Hypospadias is a congenital anomaly that affects up to 70 in 10 000 males. Ingestion of drinking-water–disinfection byproducts such as trihalomethanes (THMs) has been associated with hypospadias in a small sample. We examined risk of hypospadias and exposure to THMs through water consumption and use.
Between September 2000 and March 2003, we interviewed mothers of 471 boys with hypospadias and 490 controls in southeast England about maternal water consumption, dishwashing, showering, bathing and swimming. We obtained residential THM concentrations from the water companies and linked them by using Geographical Information Systems, which provided data on 468 case-subjects and 485 controls.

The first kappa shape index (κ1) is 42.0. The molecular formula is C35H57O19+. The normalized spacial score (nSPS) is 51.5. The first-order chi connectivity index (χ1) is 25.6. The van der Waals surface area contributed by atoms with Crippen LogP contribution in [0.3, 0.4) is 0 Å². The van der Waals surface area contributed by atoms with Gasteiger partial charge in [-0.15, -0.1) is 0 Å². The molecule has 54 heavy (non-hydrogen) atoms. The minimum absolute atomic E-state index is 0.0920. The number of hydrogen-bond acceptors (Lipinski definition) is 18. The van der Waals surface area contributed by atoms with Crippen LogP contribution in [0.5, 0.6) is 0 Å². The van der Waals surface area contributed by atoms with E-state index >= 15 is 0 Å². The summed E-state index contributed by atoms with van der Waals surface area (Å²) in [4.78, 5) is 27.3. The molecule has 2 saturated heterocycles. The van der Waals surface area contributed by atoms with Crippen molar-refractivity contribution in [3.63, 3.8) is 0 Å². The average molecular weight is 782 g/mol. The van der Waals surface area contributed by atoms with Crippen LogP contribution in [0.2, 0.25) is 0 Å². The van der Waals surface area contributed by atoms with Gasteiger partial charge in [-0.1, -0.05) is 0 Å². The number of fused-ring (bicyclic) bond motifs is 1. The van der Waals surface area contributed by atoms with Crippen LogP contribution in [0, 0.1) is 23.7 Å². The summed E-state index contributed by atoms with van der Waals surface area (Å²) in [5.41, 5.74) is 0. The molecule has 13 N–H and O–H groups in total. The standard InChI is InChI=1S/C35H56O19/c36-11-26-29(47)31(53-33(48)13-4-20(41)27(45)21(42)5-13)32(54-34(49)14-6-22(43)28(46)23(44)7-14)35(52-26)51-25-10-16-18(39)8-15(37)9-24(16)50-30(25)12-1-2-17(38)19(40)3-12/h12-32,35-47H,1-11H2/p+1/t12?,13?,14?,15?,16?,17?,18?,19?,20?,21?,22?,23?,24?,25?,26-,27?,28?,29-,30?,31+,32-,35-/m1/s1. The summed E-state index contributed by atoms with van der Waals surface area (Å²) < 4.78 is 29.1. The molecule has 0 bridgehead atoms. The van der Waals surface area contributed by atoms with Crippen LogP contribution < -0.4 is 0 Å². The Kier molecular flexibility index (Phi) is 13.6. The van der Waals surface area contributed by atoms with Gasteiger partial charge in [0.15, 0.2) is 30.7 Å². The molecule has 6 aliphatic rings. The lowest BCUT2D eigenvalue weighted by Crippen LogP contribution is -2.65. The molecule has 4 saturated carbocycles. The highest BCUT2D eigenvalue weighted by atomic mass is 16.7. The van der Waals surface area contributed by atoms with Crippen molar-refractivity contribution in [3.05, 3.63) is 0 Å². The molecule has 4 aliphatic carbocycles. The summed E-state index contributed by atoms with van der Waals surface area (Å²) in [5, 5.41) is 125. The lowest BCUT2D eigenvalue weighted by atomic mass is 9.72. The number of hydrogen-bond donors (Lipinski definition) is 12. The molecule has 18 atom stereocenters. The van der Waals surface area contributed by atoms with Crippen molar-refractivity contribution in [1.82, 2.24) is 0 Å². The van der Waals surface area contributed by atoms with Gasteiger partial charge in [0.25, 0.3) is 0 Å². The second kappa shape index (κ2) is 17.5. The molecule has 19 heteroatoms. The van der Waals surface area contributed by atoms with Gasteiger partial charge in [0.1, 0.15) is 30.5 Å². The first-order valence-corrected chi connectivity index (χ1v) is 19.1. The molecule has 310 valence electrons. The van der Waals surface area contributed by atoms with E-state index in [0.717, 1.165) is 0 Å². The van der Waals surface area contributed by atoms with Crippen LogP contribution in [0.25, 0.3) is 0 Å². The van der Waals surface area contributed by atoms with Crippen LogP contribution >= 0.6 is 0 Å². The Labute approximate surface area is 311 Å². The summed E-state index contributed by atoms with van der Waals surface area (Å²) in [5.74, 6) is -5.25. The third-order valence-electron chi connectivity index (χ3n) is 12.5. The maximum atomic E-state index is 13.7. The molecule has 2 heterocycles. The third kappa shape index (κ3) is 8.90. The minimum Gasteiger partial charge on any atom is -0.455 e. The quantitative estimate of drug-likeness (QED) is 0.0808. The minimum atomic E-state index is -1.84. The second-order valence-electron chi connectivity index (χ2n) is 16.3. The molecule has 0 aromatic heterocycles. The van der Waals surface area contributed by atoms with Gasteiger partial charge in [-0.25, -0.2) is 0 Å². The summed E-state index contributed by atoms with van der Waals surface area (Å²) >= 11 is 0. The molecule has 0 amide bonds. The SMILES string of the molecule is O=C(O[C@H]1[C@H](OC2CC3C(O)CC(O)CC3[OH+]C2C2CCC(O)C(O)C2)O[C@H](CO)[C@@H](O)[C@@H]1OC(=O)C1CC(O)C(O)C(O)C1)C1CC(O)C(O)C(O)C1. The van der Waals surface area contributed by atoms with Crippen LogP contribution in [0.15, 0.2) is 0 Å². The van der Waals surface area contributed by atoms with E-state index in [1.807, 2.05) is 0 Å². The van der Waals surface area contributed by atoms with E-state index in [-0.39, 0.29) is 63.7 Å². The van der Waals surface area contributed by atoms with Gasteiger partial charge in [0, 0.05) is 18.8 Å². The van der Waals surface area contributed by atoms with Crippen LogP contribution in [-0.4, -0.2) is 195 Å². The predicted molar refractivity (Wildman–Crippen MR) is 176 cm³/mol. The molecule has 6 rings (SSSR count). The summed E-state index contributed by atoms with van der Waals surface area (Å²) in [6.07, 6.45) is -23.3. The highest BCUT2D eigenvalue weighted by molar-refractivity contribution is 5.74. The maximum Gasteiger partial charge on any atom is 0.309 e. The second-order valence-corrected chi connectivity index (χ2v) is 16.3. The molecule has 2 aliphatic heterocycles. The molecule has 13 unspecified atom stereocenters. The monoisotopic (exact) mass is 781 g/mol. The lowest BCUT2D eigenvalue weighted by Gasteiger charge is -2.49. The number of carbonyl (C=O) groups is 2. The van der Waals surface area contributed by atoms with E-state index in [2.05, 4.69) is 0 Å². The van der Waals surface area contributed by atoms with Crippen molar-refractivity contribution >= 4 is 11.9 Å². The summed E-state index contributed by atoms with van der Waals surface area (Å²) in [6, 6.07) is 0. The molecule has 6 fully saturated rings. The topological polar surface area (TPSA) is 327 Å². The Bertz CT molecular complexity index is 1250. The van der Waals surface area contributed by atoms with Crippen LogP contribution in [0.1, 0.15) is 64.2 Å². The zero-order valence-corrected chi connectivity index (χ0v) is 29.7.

THM exposures, except for ingestion of ≥6 μg/day of bromodichloromethane (odds ratio [OR]: 1.65 [95% confidence interval (CI): 1.02–2.69]), were not associated with risk of hypospadias. Elevated risk of hypospadias was associated with estimates of consumption of cold tap water at home (OR: 1.71 [95% CI: 1.07–2.76]), total water (OR: 1.70 [95% CI: 1.09–2.67]), bottled water (OR: 1.64 [95% CI: 1.09–2.48]), and total fluid (OR: 1.55 [95% CI: 1.01–2.39]) for the highest versus the lowest categories; the first 2 showed dose-response trends.
Evidence for an association between maternal water consumption and risk of hypospadias did not seem to be explained by THM exposure. Factors that influence maternal water consumption or other contaminants in tap or bottled water might explain this finding. It is important that women maintain an adequate fluid intake during pregnancy.